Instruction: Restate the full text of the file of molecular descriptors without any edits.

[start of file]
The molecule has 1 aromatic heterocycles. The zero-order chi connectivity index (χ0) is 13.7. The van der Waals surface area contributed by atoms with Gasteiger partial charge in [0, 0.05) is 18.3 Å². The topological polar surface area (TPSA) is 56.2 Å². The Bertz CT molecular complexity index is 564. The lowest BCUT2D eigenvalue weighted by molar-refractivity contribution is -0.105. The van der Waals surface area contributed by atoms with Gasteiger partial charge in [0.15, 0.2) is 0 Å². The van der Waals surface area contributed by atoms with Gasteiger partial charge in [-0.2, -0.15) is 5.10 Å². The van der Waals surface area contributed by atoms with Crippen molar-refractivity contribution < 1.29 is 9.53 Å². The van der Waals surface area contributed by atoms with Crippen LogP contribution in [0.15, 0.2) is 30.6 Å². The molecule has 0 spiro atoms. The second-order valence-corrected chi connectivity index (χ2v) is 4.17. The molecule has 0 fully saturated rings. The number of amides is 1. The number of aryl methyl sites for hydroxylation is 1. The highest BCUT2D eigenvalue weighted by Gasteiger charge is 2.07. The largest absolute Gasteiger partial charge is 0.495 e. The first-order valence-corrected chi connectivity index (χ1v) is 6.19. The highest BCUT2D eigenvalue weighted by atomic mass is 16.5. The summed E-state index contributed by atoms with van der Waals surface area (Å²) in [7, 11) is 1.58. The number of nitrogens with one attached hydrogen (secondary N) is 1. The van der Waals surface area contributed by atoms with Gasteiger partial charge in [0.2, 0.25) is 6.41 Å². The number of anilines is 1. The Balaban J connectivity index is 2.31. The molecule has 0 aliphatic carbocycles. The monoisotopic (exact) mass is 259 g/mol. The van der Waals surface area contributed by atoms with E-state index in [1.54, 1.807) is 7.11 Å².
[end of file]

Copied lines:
The molecule has 1 aromatic heterocycles. The zero-order chi connectivity index (χ0) is 13.7. The van der Waals surface area contributed by atoms with Gasteiger partial charge in [0, 0.05) is 18.3 Å². The topological polar surface area (TPSA) is 56.2 Å². The Bertz CT molecular complexity index is 564. The lowest BCUT2D eigenvalue weighted by molar-refractivity contribution is -0.105. The van der Waals surface area contributed by atoms with Gasteiger partial charge in [0.15, 0.2) is 0 Å². The van der Waals surface area contributed by atoms with Gasteiger partial charge in [-0.2, -0.15) is 5.10 Å². The van der Waals surface area contributed by atoms with Crippen molar-refractivity contribution < 1.29 is 9.53 Å². The van der Waals surface area contributed by atoms with Crippen LogP contribution in [0.15, 0.2) is 30.6 Å². The molecule has 0 spiro atoms. The second-order valence-corrected chi connectivity index (χ2v) is 4.17. The molecule has 0 fully saturated rings. The number of amides is 1. The number of aryl methyl sites for hydroxylation is 1. The highest BCUT2D eigenvalue weighted by Gasteiger charge is 2.07. The largest absolute Gasteiger partial charge is 0.495 e. The first-order valence-corrected chi connectivity index (χ1v) is 6.19. The highest BCUT2D eigenvalue weighted by atomic mass is 16.5. The summed E-state index contributed by atoms with van der Waals surface area (Å²) in [7, 11) is 1.58. The number of nitrogens with one attached hydrogen (secondary N) is 1. The van der Waals surface area contributed by atoms with Gasteiger partial charge in [0.2, 0.25) is 6.41 Å². The number of anilines is 1. The Balaban J connectivity index is 2.31. The molecule has 0 aliphatic carbocycles. The monoisotopic (exact) mass is 259 g/mol. The van der Waals surface area contributed by atoms with E-state index in [1.54, 1.807) is 7.11 Å².